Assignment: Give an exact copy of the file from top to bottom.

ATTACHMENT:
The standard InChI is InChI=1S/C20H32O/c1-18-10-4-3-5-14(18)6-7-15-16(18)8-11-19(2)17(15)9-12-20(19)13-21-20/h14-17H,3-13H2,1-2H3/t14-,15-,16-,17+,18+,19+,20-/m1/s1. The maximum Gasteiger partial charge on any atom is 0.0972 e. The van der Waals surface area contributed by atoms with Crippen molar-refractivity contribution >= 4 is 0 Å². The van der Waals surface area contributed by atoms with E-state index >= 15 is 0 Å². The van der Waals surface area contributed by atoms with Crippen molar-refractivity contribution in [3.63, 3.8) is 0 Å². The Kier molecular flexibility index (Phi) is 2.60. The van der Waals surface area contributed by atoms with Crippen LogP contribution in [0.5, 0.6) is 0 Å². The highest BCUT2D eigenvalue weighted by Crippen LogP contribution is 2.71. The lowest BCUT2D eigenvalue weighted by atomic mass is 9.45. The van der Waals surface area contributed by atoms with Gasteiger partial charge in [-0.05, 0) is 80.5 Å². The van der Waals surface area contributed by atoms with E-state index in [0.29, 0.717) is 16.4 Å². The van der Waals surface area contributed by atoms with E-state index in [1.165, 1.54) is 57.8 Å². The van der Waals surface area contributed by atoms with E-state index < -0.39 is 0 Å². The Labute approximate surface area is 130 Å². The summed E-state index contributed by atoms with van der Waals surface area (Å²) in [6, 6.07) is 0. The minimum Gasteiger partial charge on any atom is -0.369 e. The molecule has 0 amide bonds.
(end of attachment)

The standard InChI is InChI=1S/C20H32O/c1-18-10-4-3-5-14(18)6-7-15-16(18)8-11-19(2)17(15)9-12-20(19)13-21-20/h14-17H,3-13H2,1-2H3/t14-,15-,16-,17+,18+,19+,20-/m1/s1. The maximum Gasteiger partial charge on any atom is 0.0972 e. The van der Waals surface area contributed by atoms with Crippen molar-refractivity contribution >= 4 is 0 Å². The van der Waals surface area contributed by atoms with E-state index >= 15 is 0 Å². The van der Waals surface area contributed by atoms with Crippen molar-refractivity contribution in [3.63, 3.8) is 0 Å². The Kier molecular flexibility index (Phi) is 2.60. The van der Waals surface area contributed by atoms with Crippen LogP contribution in [0.5, 0.6) is 0 Å². The highest BCUT2D eigenvalue weighted by Crippen LogP contribution is 2.71. The lowest BCUT2D eigenvalue weighted by atomic mass is 9.45. The van der Waals surface area contributed by atoms with Gasteiger partial charge in [-0.05, 0) is 80.5 Å². The van der Waals surface area contributed by atoms with E-state index in [0.29, 0.717) is 16.4 Å². The van der Waals surface area contributed by atoms with E-state index in [1.165, 1.54) is 57.8 Å². The van der Waals surface area contributed by atoms with E-state index < -0.39 is 0 Å². The Labute approximate surface area is 130 Å². The summed E-state index contributed by atoms with van der Waals surface area (Å²) in [6, 6.07) is 0. The minimum Gasteiger partial charge on any atom is -0.369 e. The molecule has 0 amide bonds.